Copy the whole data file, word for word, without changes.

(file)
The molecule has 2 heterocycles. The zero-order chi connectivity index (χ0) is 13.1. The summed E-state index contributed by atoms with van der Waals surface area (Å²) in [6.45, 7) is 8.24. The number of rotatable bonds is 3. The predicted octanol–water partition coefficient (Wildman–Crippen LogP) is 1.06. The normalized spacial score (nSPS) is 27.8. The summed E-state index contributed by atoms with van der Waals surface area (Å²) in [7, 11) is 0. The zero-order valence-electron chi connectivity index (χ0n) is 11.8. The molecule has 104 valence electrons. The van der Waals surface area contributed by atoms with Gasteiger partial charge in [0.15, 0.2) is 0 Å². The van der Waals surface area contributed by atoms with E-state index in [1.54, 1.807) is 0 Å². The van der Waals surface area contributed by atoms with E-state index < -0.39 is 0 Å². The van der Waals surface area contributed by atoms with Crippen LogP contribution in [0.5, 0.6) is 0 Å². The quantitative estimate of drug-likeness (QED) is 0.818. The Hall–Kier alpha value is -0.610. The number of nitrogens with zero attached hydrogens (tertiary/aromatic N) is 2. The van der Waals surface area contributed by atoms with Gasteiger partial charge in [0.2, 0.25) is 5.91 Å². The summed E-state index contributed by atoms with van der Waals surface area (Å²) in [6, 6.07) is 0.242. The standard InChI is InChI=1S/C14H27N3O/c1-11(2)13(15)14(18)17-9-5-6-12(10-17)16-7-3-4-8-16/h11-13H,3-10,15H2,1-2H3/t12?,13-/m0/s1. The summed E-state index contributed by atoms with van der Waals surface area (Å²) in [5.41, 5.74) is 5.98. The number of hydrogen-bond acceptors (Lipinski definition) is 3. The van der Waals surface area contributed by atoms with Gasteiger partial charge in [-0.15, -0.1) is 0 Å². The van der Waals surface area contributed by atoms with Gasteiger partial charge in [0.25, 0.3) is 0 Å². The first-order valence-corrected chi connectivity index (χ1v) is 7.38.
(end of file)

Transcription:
The molecule has 2 heterocycles. The zero-order chi connectivity index (χ0) is 13.1. The summed E-state index contributed by atoms with van der Waals surface area (Å²) in [6.45, 7) is 8.24. The number of rotatable bonds is 3. The predicted octanol–water partition coefficient (Wildman–Crippen LogP) is 1.06. The normalized spacial score (nSPS) is 27.8. The summed E-state index contributed by atoms with van der Waals surface area (Å²) in [7, 11) is 0. The zero-order valence-electron chi connectivity index (χ0n) is 11.8. The molecule has 104 valence electrons. The van der Waals surface area contributed by atoms with Gasteiger partial charge in [0.15, 0.2) is 0 Å². The van der Waals surface area contributed by atoms with E-state index in [1.54, 1.807) is 0 Å². The van der Waals surface area contributed by atoms with E-state index < -0.39 is 0 Å². The van der Waals surface area contributed by atoms with Crippen LogP contribution in [0.5, 0.6) is 0 Å². The quantitative estimate of drug-likeness (QED) is 0.818. The Hall–Kier alpha value is -0.610. The number of nitrogens with zero attached hydrogens (tertiary/aromatic N) is 2. The van der Waals surface area contributed by atoms with Gasteiger partial charge in [0.2, 0.25) is 5.91 Å². The summed E-state index contributed by atoms with van der Waals surface area (Å²) in [6, 6.07) is 0.242. The standard InChI is InChI=1S/C14H27N3O/c1-11(2)13(15)14(18)17-9-5-6-12(10-17)16-7-3-4-8-16/h11-13H,3-10,15H2,1-2H3/t12?,13-/m0/s1. The summed E-state index contributed by atoms with van der Waals surface area (Å²) in [5.41, 5.74) is 5.98. The number of hydrogen-bond acceptors (Lipinski definition) is 3. The van der Waals surface area contributed by atoms with Gasteiger partial charge in [-0.15, -0.1) is 0 Å². The van der Waals surface area contributed by atoms with Gasteiger partial charge in [0.25, 0.3) is 0 Å². The first-order valence-corrected chi connectivity index (χ1v) is 7.38.